RICS published its revised Rules of Conduct in October, with an emphasis on transparency and ethical behaviour.
Before they come into effect in February, Property Journal spoke to members in different disciplines to explore how the rules support them and foster confidence in their work.
As consultants, we are only ever as good as our word. Whether a conflict of interest is actual or merely perceived, it can have a severe impact on any advice given.
Independence and impartiality is particularly important in mediation. If mediators' interests can reasonably be questioned or parties perceive a potential conflict, our integrity becomes suspect. Managing others' opinions, especially during a dispute, can be difficult. However, RICS has rules and guidance for mediators to observe. Following such rules does not ensure we are regarded as impartial, but it can substantially reduce the associated risks.
As mediators will be aware, one party often needs more time than the other. Parties react in different ways to the transparency of the process and need time to get used to it. Explaining why you have spent longer with one party can foster confidence in that process, and ease concerns about favouritism.
Parties entering mediation can take comfort from the wording of the RICS' mediation agreement. But knowing that members comply with the Rules of Conduct can also provide reassurance in relation to professional standards. Parties will also be aware every RICS member is held accountable to the complaint handing procedure. They can trust that a mediator has acted accordingly, with the additional comfort that the complaint handling procedure provides outside the physical mediation itself, in relation to regulating mediators' actions and standards. This secondary level of governance may not exist with non-RICS-appointed mediators.
The Rules of Conduct have been refreshed to reflect a changing world while maintaining the long-standing requirement of integrity and public interest. From understanding areas of competence and associated risks of the evolution of technology within the construction industy, to how members and firms can help with sustainability and climate change, the updates address the changing world in which we live. The rules also include case studies to highlight the practicalities of adherence. These studies are an excellent resource for members who seek clarification or help.
Robert Kidd, FRICS
The updates to the rules re-emphasise their importance for members and registered firms. If every member around the world acts impartially to the same ethical standard, this is exceptionally powerful when advising clients and governments. At AECOM, we pride ourselves on our ethical conduct and the level of service we provide to clients worldwide. This ensures they continue to work with us from project to project.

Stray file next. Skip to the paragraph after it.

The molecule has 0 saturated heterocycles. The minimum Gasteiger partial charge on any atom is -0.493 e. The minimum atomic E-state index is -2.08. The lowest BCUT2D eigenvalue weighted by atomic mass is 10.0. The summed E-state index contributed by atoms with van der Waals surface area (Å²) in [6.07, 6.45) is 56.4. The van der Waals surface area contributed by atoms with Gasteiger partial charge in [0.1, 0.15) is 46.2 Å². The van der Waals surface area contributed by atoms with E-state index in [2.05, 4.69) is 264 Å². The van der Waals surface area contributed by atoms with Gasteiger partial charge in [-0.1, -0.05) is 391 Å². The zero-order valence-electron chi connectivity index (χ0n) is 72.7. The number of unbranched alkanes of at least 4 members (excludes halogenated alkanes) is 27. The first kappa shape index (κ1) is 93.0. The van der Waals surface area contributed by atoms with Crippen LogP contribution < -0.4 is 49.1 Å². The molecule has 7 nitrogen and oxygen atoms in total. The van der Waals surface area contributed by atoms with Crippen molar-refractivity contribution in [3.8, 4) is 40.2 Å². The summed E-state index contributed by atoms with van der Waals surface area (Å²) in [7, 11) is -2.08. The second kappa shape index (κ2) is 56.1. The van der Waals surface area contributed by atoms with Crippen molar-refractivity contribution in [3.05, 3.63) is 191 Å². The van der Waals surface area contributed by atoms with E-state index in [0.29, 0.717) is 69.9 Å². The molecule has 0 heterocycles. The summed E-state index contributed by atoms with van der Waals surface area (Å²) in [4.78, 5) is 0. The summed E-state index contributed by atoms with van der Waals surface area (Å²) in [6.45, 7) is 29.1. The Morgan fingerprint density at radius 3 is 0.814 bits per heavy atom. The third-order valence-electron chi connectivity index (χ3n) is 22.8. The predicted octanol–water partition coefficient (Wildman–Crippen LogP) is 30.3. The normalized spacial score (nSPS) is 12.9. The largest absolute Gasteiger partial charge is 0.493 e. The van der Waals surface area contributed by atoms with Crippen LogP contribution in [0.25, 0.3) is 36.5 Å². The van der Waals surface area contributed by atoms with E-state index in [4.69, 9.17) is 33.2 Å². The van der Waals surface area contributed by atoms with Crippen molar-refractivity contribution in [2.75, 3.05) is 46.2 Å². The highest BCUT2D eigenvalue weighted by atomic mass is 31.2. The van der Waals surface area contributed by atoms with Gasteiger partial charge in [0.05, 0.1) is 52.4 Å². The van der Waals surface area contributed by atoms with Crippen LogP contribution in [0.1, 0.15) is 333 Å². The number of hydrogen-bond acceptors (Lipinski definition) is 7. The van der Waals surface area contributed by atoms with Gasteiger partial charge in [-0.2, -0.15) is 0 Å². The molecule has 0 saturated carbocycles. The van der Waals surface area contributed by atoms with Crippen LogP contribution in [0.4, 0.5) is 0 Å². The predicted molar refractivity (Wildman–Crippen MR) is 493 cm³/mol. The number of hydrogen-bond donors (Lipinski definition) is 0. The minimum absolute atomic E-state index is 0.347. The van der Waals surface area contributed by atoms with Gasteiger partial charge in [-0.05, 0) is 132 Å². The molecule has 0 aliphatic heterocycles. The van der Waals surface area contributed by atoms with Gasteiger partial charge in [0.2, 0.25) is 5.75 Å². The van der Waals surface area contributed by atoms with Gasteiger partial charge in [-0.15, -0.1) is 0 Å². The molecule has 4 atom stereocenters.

The rules set multi-level ethical requirements, overseen by an external body of international standing. As such they reassure clients, enabling transparent discussion and informing key decisions.
RICS Rules of Conduct set out clear guidelines, responsibilities, values and expectations of an individual or an organisation and ensure there is a consistent benchmark across the board.
The introduction of the revised rules of conduct simplifies the rules for members and firms into one concise easy-to-read document. The RICS is a global organisation so having the rules available in eight other languages is a step in the right direction to ensure consistency and transparency across the markets in which professionals operate.
As a chartered quantity surveyor operating in the field of construction claims and contracts, I work with a range of regional and international stakeholders who expect me to abide by a high standard of conduct. I am frequently faced with instances where the RICS Rules of Conduct play an important role. For myself, the case studies included as part of the revised Rules of Conduct will provide additional guidance and clear examples of how members and firms should deal with real life issues to ensure compliance.
Clients expect honesty and integrity from professional advisers. I personally have had instances where I am advising a client on a construction claim and the responding party has also contacted me regarding appointment on another issue, which evidently is a conflict of interest and cannot be pursued, something which the Rules of Conduct sets out clearly.
Also, when compiling claims I am regularly given access to confidential information, hence clients expect me to protect it and only use it for the purpose it has been provided. In many instances, clients do not request me to sign a non-disclosure agreement as the knowledge that I am an RICS member that abides by Rules of Conduct is enough to keep their mind at ease.
The Middle East is a diverse economy and in a construction setting there are often international stakeholders. The revised Rules of Conduct put increased emphasis on diversity and inclusion and ensures members treat all stakeholders with respect and courtesy regardless of their background. It also notes that RICS members must provide a quality service and have the ability to communicate with clients in a way they can understand, especially those for whom English is not their first language – a frequent occurence in the Middle East.